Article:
The article explains the hallucinations are perceptions experienced in the absence of an external stimulus to the sense organs. They are experienced as originating in the outside world (or within one's own body). A variety of hallucinations have been described by Bonnet syndrome patients, but the most common is that of seeing a person. Other hallucinations ranged from simple patterns to complicated pictures of people or places.
If you have experienced Bonnet syndrome or know someone who has, please contact me by e-mail at [email protected], or by mail, PO Box 7852, Springdale, AR 72766. A support group is being formed.
If things tend to happen in threes, I don't know what is about to happen to me, but I think I know where. It will be back on that major thoroughfare slicing up through the heart of midtown Manhattan, Sixth Avenue. Inside of three weeks, two major events in my life occurred only four blocks apart.
On June 3rd, the results of over five years of advocacy came to a climax when the first set of accessible pedestrian signals was installed in New York City. One of the four crosswalks at Sixth Avenue and 23rd Street got the devices. They went where the infrastructure was already in the right place. No digging up the pavement for electric conduits. The Department of Transportation assures me others will be added as the pilot project is well received.
The APS advocacy began from the inside, so to speak. I wrote multiple resolutions while a member of Manhattan Community Board Number Four, a quasi-governmental entity comprised of 50 citizen appointees representing the neighborhood's interests. Favorable response from the city's DOT came only after I began writing letters describing my personal experiences with dangerous misjudgments of traffic movement based on too little visual information and distorted traffic sound patterns.
Just 16 days later I was handed the Olympic flame at Sixth Avenue and 27th Street to carry it up to the next torchbearer at 31st Street. I was guided by a star athlete from a Harlem high school girls' track team. Even without the tether connecting me to Leila, I couldn't have gotten lost. There were siren-blaring police escorts ahead, cheering spectators alongside, and a considerable entourage following behind.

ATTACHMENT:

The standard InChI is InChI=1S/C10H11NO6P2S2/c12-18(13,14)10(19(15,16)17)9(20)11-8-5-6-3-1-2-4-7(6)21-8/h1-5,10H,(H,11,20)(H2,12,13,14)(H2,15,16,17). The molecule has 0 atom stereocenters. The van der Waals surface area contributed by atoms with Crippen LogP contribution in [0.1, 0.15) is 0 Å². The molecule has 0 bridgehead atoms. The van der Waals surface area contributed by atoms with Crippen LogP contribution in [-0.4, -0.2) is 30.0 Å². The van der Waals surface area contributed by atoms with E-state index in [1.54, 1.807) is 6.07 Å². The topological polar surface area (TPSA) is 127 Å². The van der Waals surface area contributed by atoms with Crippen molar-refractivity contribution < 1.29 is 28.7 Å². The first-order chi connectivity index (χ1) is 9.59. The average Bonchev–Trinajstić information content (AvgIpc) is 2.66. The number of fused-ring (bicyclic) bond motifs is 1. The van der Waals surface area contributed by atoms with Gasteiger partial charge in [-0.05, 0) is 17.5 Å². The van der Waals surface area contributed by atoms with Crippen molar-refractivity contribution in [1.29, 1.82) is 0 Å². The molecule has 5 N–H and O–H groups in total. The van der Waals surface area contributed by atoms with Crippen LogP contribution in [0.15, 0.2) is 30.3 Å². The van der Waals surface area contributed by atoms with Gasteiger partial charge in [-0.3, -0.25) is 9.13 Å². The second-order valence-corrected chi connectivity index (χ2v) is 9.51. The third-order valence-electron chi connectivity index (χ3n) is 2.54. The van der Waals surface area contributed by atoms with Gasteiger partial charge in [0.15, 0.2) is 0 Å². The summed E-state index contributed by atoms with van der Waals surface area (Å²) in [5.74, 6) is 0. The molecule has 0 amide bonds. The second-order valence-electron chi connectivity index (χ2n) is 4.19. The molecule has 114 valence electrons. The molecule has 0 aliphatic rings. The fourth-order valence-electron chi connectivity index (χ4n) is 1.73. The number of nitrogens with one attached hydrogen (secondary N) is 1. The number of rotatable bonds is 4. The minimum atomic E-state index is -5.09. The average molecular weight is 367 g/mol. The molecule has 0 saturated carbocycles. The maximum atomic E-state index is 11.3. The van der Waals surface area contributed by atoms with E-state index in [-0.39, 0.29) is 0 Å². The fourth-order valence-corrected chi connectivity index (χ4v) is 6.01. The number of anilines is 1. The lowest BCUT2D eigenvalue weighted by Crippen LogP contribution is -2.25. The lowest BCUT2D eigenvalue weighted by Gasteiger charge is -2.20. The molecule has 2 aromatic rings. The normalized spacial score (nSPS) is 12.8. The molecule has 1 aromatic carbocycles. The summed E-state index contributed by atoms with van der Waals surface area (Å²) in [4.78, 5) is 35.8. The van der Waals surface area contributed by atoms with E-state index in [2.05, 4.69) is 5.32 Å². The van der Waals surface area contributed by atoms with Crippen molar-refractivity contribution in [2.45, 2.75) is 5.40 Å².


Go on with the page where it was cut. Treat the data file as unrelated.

It was a thrill to be so honored, and to join the distinguished company of several other American Council of the Blind members who have carried the torch during previous quadrennial ceremonies padding through a number of U.S. cities.
My nomination to the Olympic Committee came from one of the community organizations for which I volunteer, The Big Apple Greeter. That selection process began months before and involved considerable paperwork passing between me and the USOC headquarters in Colorado. I was required to sign very legal- sounding documents agreeing not to wear any advertising. The event's sponsors, Coca-Cola and Samsung, understandably wanted no competitor horning in on their big photo op! I had to decide on uniform size to be issued, and had to agree not to leak out details of the pageant before the news conference at which the mayor presided.
At the official Gracie Mansion reception for all 150 of us selected to move the symbolic flame through all five NYC boroughs, I met some of the other participants. That celebration and the camaraderie in the hours before we all were distributed along the parade route almost equaled the excitement of those precious three minutes running up the avenue holding my right arm high with the fancy wood and brass torch. We, the merry band of honorees all dressed alike in white Olympic shorts and T-shirts, guffawed en masse at the curious transport which carried us to our posts. The huge permanent lettering on the side of the bus proclaimed, "Department of Sanitation!"